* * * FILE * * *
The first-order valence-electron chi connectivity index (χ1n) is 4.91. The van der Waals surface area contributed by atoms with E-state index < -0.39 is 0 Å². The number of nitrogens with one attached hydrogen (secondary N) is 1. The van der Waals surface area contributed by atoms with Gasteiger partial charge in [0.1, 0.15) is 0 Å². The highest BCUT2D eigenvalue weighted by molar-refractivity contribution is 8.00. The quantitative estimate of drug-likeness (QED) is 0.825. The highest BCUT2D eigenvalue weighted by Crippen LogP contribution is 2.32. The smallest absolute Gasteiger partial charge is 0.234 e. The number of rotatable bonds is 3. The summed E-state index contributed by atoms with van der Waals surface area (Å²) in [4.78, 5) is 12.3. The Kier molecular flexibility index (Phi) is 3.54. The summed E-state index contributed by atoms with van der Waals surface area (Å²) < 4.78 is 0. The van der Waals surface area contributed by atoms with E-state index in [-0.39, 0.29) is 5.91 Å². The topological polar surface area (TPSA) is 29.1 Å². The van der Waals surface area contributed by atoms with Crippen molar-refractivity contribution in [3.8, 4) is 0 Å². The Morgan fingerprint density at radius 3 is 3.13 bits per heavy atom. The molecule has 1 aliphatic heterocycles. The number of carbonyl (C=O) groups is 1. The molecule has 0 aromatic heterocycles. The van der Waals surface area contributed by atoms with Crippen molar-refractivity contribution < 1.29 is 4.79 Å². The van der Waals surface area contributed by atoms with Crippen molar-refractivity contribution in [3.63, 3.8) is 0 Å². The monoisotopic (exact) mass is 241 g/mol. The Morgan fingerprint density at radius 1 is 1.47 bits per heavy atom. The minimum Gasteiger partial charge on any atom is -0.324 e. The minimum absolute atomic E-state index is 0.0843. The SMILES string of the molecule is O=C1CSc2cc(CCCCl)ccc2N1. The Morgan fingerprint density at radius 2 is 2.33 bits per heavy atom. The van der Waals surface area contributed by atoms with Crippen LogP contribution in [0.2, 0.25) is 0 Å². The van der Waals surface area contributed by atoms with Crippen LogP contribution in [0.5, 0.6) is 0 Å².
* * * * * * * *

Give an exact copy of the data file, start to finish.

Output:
The first-order valence-electron chi connectivity index (χ1n) is 4.91. The van der Waals surface area contributed by atoms with E-state index < -0.39 is 0 Å². The number of nitrogens with one attached hydrogen (secondary N) is 1. The van der Waals surface area contributed by atoms with Gasteiger partial charge in [0.1, 0.15) is 0 Å². The highest BCUT2D eigenvalue weighted by molar-refractivity contribution is 8.00. The quantitative estimate of drug-likeness (QED) is 0.825. The highest BCUT2D eigenvalue weighted by Crippen LogP contribution is 2.32. The smallest absolute Gasteiger partial charge is 0.234 e. The number of rotatable bonds is 3. The summed E-state index contributed by atoms with van der Waals surface area (Å²) in [4.78, 5) is 12.3. The Kier molecular flexibility index (Phi) is 3.54. The summed E-state index contributed by atoms with van der Waals surface area (Å²) < 4.78 is 0. The van der Waals surface area contributed by atoms with E-state index in [-0.39, 0.29) is 5.91 Å². The topological polar surface area (TPSA) is 29.1 Å². The van der Waals surface area contributed by atoms with Crippen molar-refractivity contribution in [3.8, 4) is 0 Å². The Morgan fingerprint density at radius 3 is 3.13 bits per heavy atom. The molecule has 1 aliphatic heterocycles. The number of carbonyl (C=O) groups is 1. The molecule has 0 aromatic heterocycles. The van der Waals surface area contributed by atoms with Crippen molar-refractivity contribution < 1.29 is 4.79 Å². The van der Waals surface area contributed by atoms with Crippen molar-refractivity contribution in [3.63, 3.8) is 0 Å². The monoisotopic (exact) mass is 241 g/mol. The Morgan fingerprint density at radius 1 is 1.47 bits per heavy atom. The minimum Gasteiger partial charge on any atom is -0.324 e. The minimum absolute atomic E-state index is 0.0843. The SMILES string of the molecule is O=C1CSc2cc(CCCCl)ccc2N1. The Morgan fingerprint density at radius 2 is 2.33 bits per heavy atom. The van der Waals surface area contributed by atoms with Crippen LogP contribution in [0.2, 0.25) is 0 Å². The van der Waals surface area contributed by atoms with Crippen LogP contribution in [0.5, 0.6) is 0 Å².